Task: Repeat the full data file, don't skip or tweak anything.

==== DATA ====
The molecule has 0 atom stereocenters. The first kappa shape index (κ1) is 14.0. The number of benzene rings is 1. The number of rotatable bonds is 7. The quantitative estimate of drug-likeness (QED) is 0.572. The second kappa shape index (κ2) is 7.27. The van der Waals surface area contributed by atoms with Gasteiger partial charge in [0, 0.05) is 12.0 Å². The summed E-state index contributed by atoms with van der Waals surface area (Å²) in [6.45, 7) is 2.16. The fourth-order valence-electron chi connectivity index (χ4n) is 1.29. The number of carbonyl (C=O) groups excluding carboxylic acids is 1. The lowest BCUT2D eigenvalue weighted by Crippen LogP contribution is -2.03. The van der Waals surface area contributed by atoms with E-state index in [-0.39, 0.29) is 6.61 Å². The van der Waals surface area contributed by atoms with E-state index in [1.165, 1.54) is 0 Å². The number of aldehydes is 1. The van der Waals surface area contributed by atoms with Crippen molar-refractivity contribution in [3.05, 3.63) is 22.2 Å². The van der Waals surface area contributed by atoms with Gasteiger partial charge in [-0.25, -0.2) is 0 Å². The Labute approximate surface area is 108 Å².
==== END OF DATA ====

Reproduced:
The molecule has 0 atom stereocenters. The first kappa shape index (κ1) is 14.0. The number of benzene rings is 1. The number of rotatable bonds is 7. The quantitative estimate of drug-likeness (QED) is 0.572. The second kappa shape index (κ2) is 7.27. The van der Waals surface area contributed by atoms with Gasteiger partial charge in [0, 0.05) is 12.0 Å². The summed E-state index contributed by atoms with van der Waals surface area (Å²) in [6.45, 7) is 2.16. The fourth-order valence-electron chi connectivity index (χ4n) is 1.29. The number of carbonyl (C=O) groups excluding carboxylic acids is 1. The lowest BCUT2D eigenvalue weighted by Crippen LogP contribution is -2.03. The van der Waals surface area contributed by atoms with E-state index in [-0.39, 0.29) is 6.61 Å². The van der Waals surface area contributed by atoms with E-state index in [1.165, 1.54) is 0 Å². The number of aldehydes is 1. The van der Waals surface area contributed by atoms with Crippen molar-refractivity contribution in [3.05, 3.63) is 22.2 Å². The van der Waals surface area contributed by atoms with Gasteiger partial charge in [-0.25, -0.2) is 0 Å². The Labute approximate surface area is 108 Å².